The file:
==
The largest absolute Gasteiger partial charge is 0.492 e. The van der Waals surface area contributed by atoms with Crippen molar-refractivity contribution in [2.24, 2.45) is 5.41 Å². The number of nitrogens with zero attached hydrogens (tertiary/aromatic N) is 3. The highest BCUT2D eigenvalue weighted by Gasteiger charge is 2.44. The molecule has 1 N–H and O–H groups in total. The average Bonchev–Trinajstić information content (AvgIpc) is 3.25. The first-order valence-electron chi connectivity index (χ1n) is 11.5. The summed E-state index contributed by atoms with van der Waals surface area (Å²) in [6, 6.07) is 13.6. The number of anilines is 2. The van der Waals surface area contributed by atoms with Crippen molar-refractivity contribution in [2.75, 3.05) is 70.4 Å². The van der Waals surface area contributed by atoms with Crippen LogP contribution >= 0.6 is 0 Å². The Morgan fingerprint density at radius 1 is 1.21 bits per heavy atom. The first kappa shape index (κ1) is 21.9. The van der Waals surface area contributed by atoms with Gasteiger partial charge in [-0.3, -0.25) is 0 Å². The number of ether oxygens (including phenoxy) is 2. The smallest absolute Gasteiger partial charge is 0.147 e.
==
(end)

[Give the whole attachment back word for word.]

The largest absolute Gasteiger partial charge is 0.492 e. The van der Waals surface area contributed by atoms with Crippen molar-refractivity contribution in [2.24, 2.45) is 5.41 Å². The number of nitrogens with zero attached hydrogens (tertiary/aromatic N) is 3. The highest BCUT2D eigenvalue weighted by Gasteiger charge is 2.44. The molecule has 1 N–H and O–H groups in total. The average Bonchev–Trinajstić information content (AvgIpc) is 3.25. The first-order valence-electron chi connectivity index (χ1n) is 11.5. The summed E-state index contributed by atoms with van der Waals surface area (Å²) in [6, 6.07) is 13.6. The number of anilines is 2. The van der Waals surface area contributed by atoms with Crippen molar-refractivity contribution in [2.75, 3.05) is 70.4 Å². The van der Waals surface area contributed by atoms with Crippen LogP contribution >= 0.6 is 0 Å². The Morgan fingerprint density at radius 1 is 1.21 bits per heavy atom. The first kappa shape index (κ1) is 21.9. The van der Waals surface area contributed by atoms with Gasteiger partial charge in [-0.3, -0.25) is 0 Å². The number of ether oxygens (including phenoxy) is 2. The smallest absolute Gasteiger partial charge is 0.147 e.